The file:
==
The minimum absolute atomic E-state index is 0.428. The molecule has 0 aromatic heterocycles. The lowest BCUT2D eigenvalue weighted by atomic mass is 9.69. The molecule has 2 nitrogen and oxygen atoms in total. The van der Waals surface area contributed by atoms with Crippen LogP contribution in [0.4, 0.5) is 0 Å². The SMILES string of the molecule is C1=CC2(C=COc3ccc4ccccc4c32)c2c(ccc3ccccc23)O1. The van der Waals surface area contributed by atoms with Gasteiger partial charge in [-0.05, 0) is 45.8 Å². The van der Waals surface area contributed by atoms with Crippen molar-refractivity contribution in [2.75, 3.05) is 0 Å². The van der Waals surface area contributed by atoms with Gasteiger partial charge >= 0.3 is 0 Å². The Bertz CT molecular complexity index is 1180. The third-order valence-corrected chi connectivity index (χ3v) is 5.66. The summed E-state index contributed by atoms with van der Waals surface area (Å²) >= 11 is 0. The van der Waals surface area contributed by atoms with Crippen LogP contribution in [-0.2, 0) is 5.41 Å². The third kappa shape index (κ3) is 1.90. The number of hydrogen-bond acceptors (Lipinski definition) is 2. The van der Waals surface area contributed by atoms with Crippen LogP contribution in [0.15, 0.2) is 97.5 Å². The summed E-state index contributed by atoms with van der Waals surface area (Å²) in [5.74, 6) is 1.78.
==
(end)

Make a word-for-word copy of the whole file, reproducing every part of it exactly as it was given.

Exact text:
The minimum absolute atomic E-state index is 0.428. The molecule has 0 aromatic heterocycles. The lowest BCUT2D eigenvalue weighted by atomic mass is 9.69. The molecule has 2 nitrogen and oxygen atoms in total. The van der Waals surface area contributed by atoms with Crippen LogP contribution in [0.4, 0.5) is 0 Å². The SMILES string of the molecule is C1=CC2(C=COc3ccc4ccccc4c32)c2c(ccc3ccccc23)O1. The van der Waals surface area contributed by atoms with Gasteiger partial charge in [-0.05, 0) is 45.8 Å². The van der Waals surface area contributed by atoms with Crippen molar-refractivity contribution in [2.75, 3.05) is 0 Å². The van der Waals surface area contributed by atoms with Gasteiger partial charge >= 0.3 is 0 Å². The Bertz CT molecular complexity index is 1180. The third-order valence-corrected chi connectivity index (χ3v) is 5.66. The summed E-state index contributed by atoms with van der Waals surface area (Å²) >= 11 is 0. The van der Waals surface area contributed by atoms with Crippen LogP contribution in [-0.2, 0) is 5.41 Å². The third kappa shape index (κ3) is 1.90. The number of hydrogen-bond acceptors (Lipinski definition) is 2. The van der Waals surface area contributed by atoms with Crippen LogP contribution in [0.15, 0.2) is 97.5 Å². The summed E-state index contributed by atoms with van der Waals surface area (Å²) in [5.74, 6) is 1.78.